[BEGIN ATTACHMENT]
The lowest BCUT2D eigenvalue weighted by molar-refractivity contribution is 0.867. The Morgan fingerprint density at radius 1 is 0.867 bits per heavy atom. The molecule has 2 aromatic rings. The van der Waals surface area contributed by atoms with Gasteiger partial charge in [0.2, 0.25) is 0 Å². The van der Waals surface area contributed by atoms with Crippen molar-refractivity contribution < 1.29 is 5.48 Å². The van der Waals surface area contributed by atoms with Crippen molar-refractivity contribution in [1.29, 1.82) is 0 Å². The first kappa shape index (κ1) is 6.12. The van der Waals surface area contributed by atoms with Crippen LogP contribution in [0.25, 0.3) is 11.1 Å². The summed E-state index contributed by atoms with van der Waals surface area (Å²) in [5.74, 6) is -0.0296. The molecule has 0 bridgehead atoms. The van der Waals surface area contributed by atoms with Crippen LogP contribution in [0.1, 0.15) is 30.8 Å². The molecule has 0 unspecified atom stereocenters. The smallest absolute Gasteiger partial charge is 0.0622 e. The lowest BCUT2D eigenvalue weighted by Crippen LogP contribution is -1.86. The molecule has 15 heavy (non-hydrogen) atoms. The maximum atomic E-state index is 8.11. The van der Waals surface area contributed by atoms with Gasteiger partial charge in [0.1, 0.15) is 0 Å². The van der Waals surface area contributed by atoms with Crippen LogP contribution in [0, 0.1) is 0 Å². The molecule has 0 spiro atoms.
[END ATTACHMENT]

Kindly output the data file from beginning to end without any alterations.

The lowest BCUT2D eigenvalue weighted by molar-refractivity contribution is 0.867. The Morgan fingerprint density at radius 1 is 0.867 bits per heavy atom. The molecule has 2 aromatic rings. The van der Waals surface area contributed by atoms with Gasteiger partial charge in [0.2, 0.25) is 0 Å². The van der Waals surface area contributed by atoms with Crippen molar-refractivity contribution < 1.29 is 5.48 Å². The van der Waals surface area contributed by atoms with Crippen molar-refractivity contribution in [1.29, 1.82) is 0 Å². The first kappa shape index (κ1) is 6.12. The van der Waals surface area contributed by atoms with Crippen LogP contribution in [0.25, 0.3) is 11.1 Å². The summed E-state index contributed by atoms with van der Waals surface area (Å²) in [5.74, 6) is -0.0296. The molecule has 0 bridgehead atoms. The van der Waals surface area contributed by atoms with Crippen LogP contribution in [0.1, 0.15) is 30.8 Å². The molecule has 0 unspecified atom stereocenters. The smallest absolute Gasteiger partial charge is 0.0622 e. The lowest BCUT2D eigenvalue weighted by Crippen LogP contribution is -1.86. The molecule has 15 heavy (non-hydrogen) atoms. The maximum atomic E-state index is 8.11. The van der Waals surface area contributed by atoms with Gasteiger partial charge in [0.1, 0.15) is 0 Å². The van der Waals surface area contributed by atoms with Crippen LogP contribution in [0, 0.1) is 0 Å². The molecule has 0 spiro atoms.